America Divided: The Civil War of the 1960s

America Divided: The Civil War of the 1960s

America Divided: The Civil War of the 1960s

America Divided: The Civil War of the 1960s

Synopsis

In America Divided, Maurice Isserman and Michael Kazin provide the definitive history of the 1960s, in a book that tells a compelling tale filled with fresh and persuasive insights. Ranging from the 1950s right up to the debacle of Watergate, Isserman (a noted historian of the Left) and Kazin (a leading specialist in populist movements) not only recount the public and private actions of the era's many powerful political figures, but also shed light on the social, cultural, and grassroots political movements of the decade. Indeed, readers will find a seamless narrative that integrates such events as the Cuban Missile Crisis and Operation Rolling Thunder with the rise of Motown and Bob Dylan, and that blends the impact of Betty Friedan, Martin Luther King, and George Wallace with the role played by organizations ranging from the Student Non-Violent Coordinating Committee to the Campus Crusade for Christ. The authors' broad ranging approach offers us the most sophisticated understanding to date of the interaction between key developments of the decade, such as the Vietnam War, the rise and fall of the Great Society, and the conservative revival. And they break new ground in their careful attention to every aspect of the political and cultural spectrum, depicting the 1960s as a decade of right-wing resurgence as much as radical triumph, of Protestant apocalyptic revivalism as much as Roman Catholic liberalism and rising alternative religions. Never before have all sides of the many political, social, and cultural conflicts been so well defined, discussed, and analyzed--all in a swiftly moving narrative. With America Divided, the struggles of the Sixties--and their legacy--are finally clear.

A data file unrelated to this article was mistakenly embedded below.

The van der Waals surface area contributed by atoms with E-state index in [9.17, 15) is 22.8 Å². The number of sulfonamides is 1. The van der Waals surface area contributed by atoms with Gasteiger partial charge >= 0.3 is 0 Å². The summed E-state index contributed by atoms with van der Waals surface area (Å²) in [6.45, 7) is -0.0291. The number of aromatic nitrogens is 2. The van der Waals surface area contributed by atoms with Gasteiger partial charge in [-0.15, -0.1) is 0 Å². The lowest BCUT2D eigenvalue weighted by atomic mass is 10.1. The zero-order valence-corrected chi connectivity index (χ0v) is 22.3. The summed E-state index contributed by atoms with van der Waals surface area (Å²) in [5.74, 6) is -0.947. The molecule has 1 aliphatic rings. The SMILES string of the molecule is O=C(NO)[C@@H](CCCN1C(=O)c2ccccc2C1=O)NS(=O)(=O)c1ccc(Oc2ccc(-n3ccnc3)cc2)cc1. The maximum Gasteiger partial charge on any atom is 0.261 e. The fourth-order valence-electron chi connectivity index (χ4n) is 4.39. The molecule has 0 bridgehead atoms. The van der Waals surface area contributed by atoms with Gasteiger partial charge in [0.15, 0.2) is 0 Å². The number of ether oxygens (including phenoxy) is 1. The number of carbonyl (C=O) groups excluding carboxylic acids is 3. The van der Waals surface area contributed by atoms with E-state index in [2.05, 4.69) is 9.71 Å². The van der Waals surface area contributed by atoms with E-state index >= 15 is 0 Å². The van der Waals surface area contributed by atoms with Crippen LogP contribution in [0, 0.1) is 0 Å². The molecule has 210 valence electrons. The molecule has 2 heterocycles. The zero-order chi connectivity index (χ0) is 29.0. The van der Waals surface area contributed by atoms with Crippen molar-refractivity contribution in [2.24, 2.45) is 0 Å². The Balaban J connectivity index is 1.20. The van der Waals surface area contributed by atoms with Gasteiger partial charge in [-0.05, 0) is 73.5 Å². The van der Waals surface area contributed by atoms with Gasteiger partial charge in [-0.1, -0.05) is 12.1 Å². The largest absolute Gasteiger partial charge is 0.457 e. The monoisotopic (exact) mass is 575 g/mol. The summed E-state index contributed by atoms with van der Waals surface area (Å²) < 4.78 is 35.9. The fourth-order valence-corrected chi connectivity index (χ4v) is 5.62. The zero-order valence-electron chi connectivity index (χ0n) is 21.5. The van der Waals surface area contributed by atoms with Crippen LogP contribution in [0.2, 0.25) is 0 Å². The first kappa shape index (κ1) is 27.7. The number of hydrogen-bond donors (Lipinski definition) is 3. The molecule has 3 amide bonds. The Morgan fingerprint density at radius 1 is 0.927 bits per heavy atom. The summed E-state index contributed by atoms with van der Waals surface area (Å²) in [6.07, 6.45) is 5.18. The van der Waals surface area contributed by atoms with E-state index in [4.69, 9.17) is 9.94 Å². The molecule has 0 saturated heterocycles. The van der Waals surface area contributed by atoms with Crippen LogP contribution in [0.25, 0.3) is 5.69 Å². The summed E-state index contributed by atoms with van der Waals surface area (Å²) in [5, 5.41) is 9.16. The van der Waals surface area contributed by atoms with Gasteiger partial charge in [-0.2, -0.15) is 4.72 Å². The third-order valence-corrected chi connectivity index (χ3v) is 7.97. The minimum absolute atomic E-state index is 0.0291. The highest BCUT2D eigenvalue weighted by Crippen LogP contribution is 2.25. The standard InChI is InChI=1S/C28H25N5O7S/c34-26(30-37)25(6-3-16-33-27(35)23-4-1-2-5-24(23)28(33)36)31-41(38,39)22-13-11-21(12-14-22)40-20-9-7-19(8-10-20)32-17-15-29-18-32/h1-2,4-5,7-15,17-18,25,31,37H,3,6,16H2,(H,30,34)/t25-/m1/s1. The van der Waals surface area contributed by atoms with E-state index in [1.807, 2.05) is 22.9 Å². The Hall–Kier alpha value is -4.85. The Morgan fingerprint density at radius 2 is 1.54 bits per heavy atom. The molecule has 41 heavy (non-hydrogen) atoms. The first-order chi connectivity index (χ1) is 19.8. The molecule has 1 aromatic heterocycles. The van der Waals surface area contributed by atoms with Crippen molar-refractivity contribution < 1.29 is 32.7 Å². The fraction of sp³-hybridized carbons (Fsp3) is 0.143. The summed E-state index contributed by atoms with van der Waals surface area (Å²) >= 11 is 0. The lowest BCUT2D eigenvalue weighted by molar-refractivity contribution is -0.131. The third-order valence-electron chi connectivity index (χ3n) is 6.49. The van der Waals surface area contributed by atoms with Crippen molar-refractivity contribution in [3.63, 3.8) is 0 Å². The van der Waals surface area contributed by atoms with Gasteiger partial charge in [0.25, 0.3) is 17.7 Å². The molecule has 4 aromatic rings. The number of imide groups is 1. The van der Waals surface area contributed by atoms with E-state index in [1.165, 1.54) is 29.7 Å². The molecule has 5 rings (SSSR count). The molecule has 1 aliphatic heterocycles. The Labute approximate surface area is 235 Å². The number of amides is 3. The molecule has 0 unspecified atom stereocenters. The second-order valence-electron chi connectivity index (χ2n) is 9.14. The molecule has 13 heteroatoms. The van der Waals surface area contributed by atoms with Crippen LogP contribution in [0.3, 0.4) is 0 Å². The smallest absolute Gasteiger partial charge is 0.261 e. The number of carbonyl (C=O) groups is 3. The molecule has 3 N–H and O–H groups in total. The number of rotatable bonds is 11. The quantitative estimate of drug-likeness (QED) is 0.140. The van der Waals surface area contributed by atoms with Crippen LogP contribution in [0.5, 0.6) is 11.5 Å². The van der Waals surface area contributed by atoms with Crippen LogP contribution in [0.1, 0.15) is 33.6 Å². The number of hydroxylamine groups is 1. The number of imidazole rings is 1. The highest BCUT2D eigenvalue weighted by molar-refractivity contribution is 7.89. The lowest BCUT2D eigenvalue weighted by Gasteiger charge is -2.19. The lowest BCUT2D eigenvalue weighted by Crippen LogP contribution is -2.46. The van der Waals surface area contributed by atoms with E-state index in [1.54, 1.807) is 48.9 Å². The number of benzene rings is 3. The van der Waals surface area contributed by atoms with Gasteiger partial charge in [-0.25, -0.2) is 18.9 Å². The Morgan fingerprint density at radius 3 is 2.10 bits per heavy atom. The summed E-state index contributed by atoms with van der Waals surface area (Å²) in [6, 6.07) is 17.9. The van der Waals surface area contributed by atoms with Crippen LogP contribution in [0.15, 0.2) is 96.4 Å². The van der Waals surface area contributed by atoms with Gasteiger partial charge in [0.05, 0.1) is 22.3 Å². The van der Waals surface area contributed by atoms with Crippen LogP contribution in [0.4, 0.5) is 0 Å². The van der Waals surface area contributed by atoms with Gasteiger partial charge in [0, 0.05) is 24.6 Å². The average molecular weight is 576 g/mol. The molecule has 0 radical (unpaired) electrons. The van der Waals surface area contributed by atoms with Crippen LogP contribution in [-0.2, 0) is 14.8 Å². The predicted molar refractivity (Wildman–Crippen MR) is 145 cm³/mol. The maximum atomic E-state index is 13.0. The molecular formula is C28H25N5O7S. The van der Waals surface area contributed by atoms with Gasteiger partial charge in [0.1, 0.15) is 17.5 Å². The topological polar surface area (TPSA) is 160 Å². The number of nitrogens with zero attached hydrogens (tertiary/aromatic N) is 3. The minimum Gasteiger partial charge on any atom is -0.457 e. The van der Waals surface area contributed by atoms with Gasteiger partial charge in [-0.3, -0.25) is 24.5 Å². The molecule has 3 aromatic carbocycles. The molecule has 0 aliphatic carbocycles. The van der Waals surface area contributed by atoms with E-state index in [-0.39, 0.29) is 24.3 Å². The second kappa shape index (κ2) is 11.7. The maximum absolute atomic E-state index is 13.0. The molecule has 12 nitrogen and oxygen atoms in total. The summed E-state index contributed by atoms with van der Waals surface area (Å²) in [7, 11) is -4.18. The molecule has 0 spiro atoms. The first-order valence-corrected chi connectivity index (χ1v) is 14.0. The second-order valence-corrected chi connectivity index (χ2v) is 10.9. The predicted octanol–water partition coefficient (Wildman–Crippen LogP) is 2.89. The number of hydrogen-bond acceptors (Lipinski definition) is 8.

Excerpt

"History," a great scholar once declared, "is what the present wants to know about the past." We have written this book to make sense of a period that continues to stir both hot debate and poignant reminiscence in the United States and around the world. The meaning of the '60s depends, ultimately, upon which aspects of that time seem most significant to the retrospective observer. We have chosen to tell a story about the intertwined conflicts-- over ideology and race, gender and war, popular culture and faith--that transformed the U.S. in irrevocable ways. The narrative does not remain within the borders of a single decade; like most historians, we view "the '60s" as defined by movements and issues that arose soon after the end of World War 11 and were only partially resolved by the time Richard Nixon resigned from the presidency.

Our own friendship is a creation of the long 1960s and its continuing aftermath. We met in 1970 in Portland, Oregon--two young radicals of college age who cared a great deal more about changing history than studying it. For a while, we lived in the same "revolutionary youth collective" and wrote for the same underground paper--signing only our first names to articles as an emblem of informality. We then left to attend graduate school on different coasts and found teaching jobs at different schools. But a passion for understanding and telling the story of the '60s brought us together as writers. In the late '80s, we coauthored an article on the failure and success of the New Left and began to consider writing a study of the period as a whole.

That shared past animates our story but does not determine how we've told it. While still clinging to the vision of a democratic Left, we certainly do not endorse all that radicals like ourselves were doing in the 1960s. And, unlike some earlier scholars and memoirists, we no longer view the narrative of the Left--old, new, or liberal--as the pivot of the 1960s, around which other events inevitably revolve. What occurred during those years was too important and too provocative to be reduced to the rise and fall of a politi-

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